Caldwell Parade

Continuing an annual tradition, we are celebrate July 4th by participating in the biggest small town parade in Caldwell, NC.

July 4th is celebrated in many ways. Most importantly, it is a day to remember the many, many sacrifices of our forefathers as they built a Nation that has endured for over 200 years. It is their work that we remember and honor.

Celebrate an Old-Time 4th of July with a small town parade. The Caldwell Parade is nearly one mile long. Everyone can do it! Can’t March? Come watch! Got toddlers? Bring a star-spangled wagon. Got kids? Get flags and bunting and decorate their bike just like you did as a kid. It was fun then, it is more fun now.

Join with the 4th Degree Assemblies of Chapel Hill and Durham as they wear their full regalia and gather together to lead the parade with local veterans. In years past, the temperature was near 90! It was hot in those tuxes, but to a man we heard them say, “This was great. I’m going to be back next year.” If you did not participate last year, come on over to Caldwell.

Walk with the Chapel Hill VFW and American Legion veterans, VFW vets from the Durham Post, Vietnam Vets, Navy Seabee veterans, and other area veterans as they lead this annual parade.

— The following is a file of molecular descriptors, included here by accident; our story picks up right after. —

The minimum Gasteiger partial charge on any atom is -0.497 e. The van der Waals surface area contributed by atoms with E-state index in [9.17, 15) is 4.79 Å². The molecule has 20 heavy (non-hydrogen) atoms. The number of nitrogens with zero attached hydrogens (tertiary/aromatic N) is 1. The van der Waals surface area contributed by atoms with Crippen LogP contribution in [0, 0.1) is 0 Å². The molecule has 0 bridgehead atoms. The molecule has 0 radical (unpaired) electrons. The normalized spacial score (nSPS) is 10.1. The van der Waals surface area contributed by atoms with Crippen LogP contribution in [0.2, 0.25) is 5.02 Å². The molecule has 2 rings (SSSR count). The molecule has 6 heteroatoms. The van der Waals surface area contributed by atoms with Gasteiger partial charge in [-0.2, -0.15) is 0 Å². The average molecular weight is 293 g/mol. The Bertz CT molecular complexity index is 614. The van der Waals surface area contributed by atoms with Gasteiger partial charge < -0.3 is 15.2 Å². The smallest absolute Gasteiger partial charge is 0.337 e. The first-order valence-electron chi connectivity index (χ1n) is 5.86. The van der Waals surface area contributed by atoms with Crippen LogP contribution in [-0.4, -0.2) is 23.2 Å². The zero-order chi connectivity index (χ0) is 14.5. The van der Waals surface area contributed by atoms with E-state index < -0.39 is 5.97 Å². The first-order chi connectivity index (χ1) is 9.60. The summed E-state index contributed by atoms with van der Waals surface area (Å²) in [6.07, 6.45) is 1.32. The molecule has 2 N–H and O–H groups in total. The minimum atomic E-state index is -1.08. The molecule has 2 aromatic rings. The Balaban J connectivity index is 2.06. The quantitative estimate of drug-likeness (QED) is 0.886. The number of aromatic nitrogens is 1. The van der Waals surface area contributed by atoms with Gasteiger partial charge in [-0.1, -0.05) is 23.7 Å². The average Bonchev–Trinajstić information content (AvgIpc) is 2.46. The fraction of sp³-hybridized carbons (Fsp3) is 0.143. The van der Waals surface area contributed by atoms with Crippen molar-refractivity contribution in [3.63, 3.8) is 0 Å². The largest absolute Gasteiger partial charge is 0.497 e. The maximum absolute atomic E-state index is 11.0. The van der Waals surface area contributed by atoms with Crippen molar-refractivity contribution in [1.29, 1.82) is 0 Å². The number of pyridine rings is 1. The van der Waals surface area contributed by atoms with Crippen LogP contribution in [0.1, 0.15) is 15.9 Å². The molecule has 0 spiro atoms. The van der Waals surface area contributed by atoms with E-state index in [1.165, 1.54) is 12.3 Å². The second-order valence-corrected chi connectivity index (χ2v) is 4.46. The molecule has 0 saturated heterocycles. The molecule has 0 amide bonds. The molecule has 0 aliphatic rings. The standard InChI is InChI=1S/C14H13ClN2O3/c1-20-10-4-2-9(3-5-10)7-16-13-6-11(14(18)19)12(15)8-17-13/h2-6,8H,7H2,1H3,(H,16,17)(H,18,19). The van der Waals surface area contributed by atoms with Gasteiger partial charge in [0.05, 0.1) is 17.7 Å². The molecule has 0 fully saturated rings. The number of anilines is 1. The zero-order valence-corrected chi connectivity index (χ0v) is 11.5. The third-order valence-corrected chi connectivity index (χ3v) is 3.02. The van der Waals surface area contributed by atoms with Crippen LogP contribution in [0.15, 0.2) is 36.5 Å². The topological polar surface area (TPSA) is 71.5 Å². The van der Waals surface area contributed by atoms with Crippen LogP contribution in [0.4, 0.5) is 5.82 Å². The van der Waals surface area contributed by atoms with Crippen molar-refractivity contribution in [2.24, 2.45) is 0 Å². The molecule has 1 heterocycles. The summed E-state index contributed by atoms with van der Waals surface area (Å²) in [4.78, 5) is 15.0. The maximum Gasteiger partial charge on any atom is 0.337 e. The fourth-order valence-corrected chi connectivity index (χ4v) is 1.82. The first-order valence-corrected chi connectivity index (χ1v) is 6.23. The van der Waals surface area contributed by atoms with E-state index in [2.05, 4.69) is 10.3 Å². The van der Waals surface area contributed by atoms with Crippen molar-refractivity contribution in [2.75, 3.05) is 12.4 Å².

We’ll also have members of the Paul J. Tragreser Council, 10910, Chapel Hill, carrying their banner and giving out Tootsie Rolls from their bright yellow wagon. You will see them with their children, grandchildren and even their adult children walking along the parade route and passing out candy, too.

When the parade is done, the Assemblies and veterans will host a lunch under two canopies.  The local Chapel Hill Veterans of Foreign Wars (many are members of our assembly) will provide the hot dogs and buns; chips and soft drinks. Each family is asked to bring along a summer picnic dish for their family. Some may even bring along a little extra to share.

Here is the schedule. We meet at the volunteer fire house at Caldwell. Take NC 57 out of Hillsborough (this is the road in front of the Hillsborough Catholic church) and turn right at the flashing yellow light at NC157 (Guess Road, at BP station). Just a short way down on the right is the firehouse. If you pass the light you have missed Caldwell. “Caldwell is just a crossroads, so slow down.”

Be there at the firehouse by 10:30. If you arrive early and you don’t see anyone, don’t worry. One year a photojournalist remarked that he went to the parade and no one was there. Then, like magic, it just happened.

Families can drop you off at the firehouse and then head to the Caldwell Community center; one mile north on Guess Rd.

Families are encouraged to go directly to the Caldwell Community Park (north of intersection) to park cars, set up chairs for families and to watch the Knights lead the parade into the park. Children with flag-decorated bikes and wagons are invited to participate in the parade. Families should drive them to the fire house. You can pick them up at the Park.

To sign up, contact:
Chapel Hill Council, L Heavlin
Durham/Roxboro, Don Williams
Chapel Hill Assembly, L Heavlin

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